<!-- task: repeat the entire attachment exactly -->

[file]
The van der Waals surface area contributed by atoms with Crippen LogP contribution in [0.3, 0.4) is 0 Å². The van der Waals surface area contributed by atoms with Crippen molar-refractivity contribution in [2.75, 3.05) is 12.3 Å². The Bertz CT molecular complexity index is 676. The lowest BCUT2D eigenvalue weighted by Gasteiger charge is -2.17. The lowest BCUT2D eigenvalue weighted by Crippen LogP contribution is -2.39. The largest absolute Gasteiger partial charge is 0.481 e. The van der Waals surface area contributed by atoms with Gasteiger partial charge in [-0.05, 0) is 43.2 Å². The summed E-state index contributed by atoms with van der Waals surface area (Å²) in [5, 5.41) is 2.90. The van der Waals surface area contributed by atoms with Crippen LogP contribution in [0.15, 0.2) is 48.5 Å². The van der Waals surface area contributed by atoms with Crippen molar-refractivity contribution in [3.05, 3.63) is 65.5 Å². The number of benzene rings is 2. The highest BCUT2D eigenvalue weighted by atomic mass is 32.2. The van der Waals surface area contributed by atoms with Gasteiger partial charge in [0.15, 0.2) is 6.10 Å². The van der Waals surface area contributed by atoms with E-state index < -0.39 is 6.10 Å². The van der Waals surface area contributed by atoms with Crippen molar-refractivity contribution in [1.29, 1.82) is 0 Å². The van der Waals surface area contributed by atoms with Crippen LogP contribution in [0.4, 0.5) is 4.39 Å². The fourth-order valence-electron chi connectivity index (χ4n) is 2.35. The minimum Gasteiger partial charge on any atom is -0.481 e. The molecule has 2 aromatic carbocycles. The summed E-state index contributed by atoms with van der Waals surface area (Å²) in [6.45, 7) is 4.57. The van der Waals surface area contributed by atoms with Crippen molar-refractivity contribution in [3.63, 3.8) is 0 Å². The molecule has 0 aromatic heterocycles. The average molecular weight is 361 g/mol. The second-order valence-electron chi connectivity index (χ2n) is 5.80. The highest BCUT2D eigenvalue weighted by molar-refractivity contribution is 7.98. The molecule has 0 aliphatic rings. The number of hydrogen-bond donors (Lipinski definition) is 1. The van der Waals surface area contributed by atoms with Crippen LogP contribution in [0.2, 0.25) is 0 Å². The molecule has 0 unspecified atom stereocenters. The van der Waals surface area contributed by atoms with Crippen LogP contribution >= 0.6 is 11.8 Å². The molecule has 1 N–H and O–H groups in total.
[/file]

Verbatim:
The van der Waals surface area contributed by atoms with Crippen LogP contribution in [0.3, 0.4) is 0 Å². The van der Waals surface area contributed by atoms with Crippen molar-refractivity contribution in [2.75, 3.05) is 12.3 Å². The Bertz CT molecular complexity index is 676. The lowest BCUT2D eigenvalue weighted by Gasteiger charge is -2.17. The lowest BCUT2D eigenvalue weighted by Crippen LogP contribution is -2.39. The largest absolute Gasteiger partial charge is 0.481 e. The van der Waals surface area contributed by atoms with Gasteiger partial charge in [-0.05, 0) is 43.2 Å². The summed E-state index contributed by atoms with van der Waals surface area (Å²) in [5, 5.41) is 2.90. The van der Waals surface area contributed by atoms with Crippen LogP contribution in [0.15, 0.2) is 48.5 Å². The van der Waals surface area contributed by atoms with Crippen molar-refractivity contribution in [3.05, 3.63) is 65.5 Å². The number of benzene rings is 2. The highest BCUT2D eigenvalue weighted by atomic mass is 32.2. The van der Waals surface area contributed by atoms with Gasteiger partial charge in [0.15, 0.2) is 6.10 Å². The van der Waals surface area contributed by atoms with E-state index < -0.39 is 6.10 Å². The van der Waals surface area contributed by atoms with Crippen molar-refractivity contribution in [1.29, 1.82) is 0 Å². The van der Waals surface area contributed by atoms with Crippen LogP contribution in [0.4, 0.5) is 4.39 Å². The fourth-order valence-electron chi connectivity index (χ4n) is 2.35. The minimum Gasteiger partial charge on any atom is -0.481 e. The molecule has 2 aromatic carbocycles. The summed E-state index contributed by atoms with van der Waals surface area (Å²) in [6.45, 7) is 4.57. The van der Waals surface area contributed by atoms with Crippen molar-refractivity contribution in [3.63, 3.8) is 0 Å². The molecule has 0 aromatic heterocycles. The average molecular weight is 361 g/mol. The second-order valence-electron chi connectivity index (χ2n) is 5.80. The highest BCUT2D eigenvalue weighted by molar-refractivity contribution is 7.98. The molecule has 0 aliphatic rings. The number of hydrogen-bond donors (Lipinski definition) is 1. The van der Waals surface area contributed by atoms with Crippen LogP contribution in [0.2, 0.25) is 0 Å². The molecule has 0 unspecified atom stereocenters. The van der Waals surface area contributed by atoms with Crippen LogP contribution >= 0.6 is 11.8 Å². The molecule has 1 N–H and O–H groups in total.